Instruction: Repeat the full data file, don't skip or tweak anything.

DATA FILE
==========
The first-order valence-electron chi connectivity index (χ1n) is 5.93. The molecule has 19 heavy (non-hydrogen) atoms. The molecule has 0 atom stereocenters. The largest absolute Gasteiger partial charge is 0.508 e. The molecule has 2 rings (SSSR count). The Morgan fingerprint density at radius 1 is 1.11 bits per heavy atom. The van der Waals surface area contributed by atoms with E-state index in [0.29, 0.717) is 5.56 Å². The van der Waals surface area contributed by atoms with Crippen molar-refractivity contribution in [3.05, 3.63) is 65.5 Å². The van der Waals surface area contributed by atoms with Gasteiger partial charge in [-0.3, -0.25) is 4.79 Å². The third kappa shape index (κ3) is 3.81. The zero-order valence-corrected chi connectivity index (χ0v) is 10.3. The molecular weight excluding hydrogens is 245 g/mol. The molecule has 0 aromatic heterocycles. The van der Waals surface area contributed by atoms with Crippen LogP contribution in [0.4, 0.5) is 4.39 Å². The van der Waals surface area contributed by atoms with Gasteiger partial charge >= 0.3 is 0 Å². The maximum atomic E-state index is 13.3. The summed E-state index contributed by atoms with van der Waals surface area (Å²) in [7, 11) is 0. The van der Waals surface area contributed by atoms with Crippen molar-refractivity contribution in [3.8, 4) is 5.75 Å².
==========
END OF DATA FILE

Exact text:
The first-order valence-electron chi connectivity index (χ1n) is 5.93. The molecule has 19 heavy (non-hydrogen) atoms. The molecule has 0 atom stereocenters. The largest absolute Gasteiger partial charge is 0.508 e. The molecule has 2 rings (SSSR count). The Morgan fingerprint density at radius 1 is 1.11 bits per heavy atom. The van der Waals surface area contributed by atoms with E-state index in [0.29, 0.717) is 5.56 Å². The van der Waals surface area contributed by atoms with Crippen molar-refractivity contribution in [3.05, 3.63) is 65.5 Å². The van der Waals surface area contributed by atoms with Gasteiger partial charge in [-0.3, -0.25) is 4.79 Å². The third kappa shape index (κ3) is 3.81. The zero-order valence-corrected chi connectivity index (χ0v) is 10.3. The molecular weight excluding hydrogens is 245 g/mol. The molecule has 0 aromatic heterocycles. The van der Waals surface area contributed by atoms with Crippen LogP contribution in [0.4, 0.5) is 4.39 Å². The van der Waals surface area contributed by atoms with Gasteiger partial charge >= 0.3 is 0 Å². The maximum atomic E-state index is 13.3. The summed E-state index contributed by atoms with van der Waals surface area (Å²) in [7, 11) is 0. The van der Waals surface area contributed by atoms with Crippen molar-refractivity contribution in [3.8, 4) is 5.75 Å².